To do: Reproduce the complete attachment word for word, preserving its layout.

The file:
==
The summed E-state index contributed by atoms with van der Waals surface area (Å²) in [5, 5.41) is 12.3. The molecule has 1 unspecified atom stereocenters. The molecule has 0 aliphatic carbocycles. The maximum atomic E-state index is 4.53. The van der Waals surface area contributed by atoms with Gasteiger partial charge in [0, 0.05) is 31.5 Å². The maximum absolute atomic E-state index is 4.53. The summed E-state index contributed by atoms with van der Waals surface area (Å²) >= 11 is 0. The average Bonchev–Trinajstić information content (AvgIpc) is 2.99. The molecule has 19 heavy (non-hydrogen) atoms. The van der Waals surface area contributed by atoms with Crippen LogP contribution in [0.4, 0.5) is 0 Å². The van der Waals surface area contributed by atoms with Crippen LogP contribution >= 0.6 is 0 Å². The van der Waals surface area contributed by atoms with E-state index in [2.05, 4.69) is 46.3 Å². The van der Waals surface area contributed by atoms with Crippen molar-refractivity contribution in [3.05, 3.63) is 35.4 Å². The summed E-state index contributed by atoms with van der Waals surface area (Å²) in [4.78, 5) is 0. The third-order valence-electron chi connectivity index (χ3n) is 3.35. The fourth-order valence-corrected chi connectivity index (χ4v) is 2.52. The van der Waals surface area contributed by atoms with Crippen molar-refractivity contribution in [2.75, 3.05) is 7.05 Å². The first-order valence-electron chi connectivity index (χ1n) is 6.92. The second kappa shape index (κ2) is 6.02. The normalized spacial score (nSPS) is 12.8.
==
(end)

The summed E-state index contributed by atoms with van der Waals surface area (Å²) in [5, 5.41) is 12.3. The molecule has 1 unspecified atom stereocenters. The molecule has 0 aliphatic carbocycles. The maximum atomic E-state index is 4.53. The van der Waals surface area contributed by atoms with Gasteiger partial charge in [0, 0.05) is 31.5 Å². The maximum absolute atomic E-state index is 4.53. The summed E-state index contributed by atoms with van der Waals surface area (Å²) >= 11 is 0. The average Bonchev–Trinajstić information content (AvgIpc) is 2.99. The molecule has 19 heavy (non-hydrogen) atoms. The van der Waals surface area contributed by atoms with Crippen LogP contribution in [0.4, 0.5) is 0 Å². The van der Waals surface area contributed by atoms with Crippen LogP contribution >= 0.6 is 0 Å². The van der Waals surface area contributed by atoms with E-state index in [2.05, 4.69) is 46.3 Å². The van der Waals surface area contributed by atoms with Crippen molar-refractivity contribution in [3.05, 3.63) is 35.4 Å². The summed E-state index contributed by atoms with van der Waals surface area (Å²) in [4.78, 5) is 0. The third-order valence-electron chi connectivity index (χ3n) is 3.35. The fourth-order valence-corrected chi connectivity index (χ4v) is 2.52. The van der Waals surface area contributed by atoms with Crippen molar-refractivity contribution in [2.75, 3.05) is 7.05 Å². The first-order valence-electron chi connectivity index (χ1n) is 6.92. The second kappa shape index (κ2) is 6.02. The normalized spacial score (nSPS) is 12.8.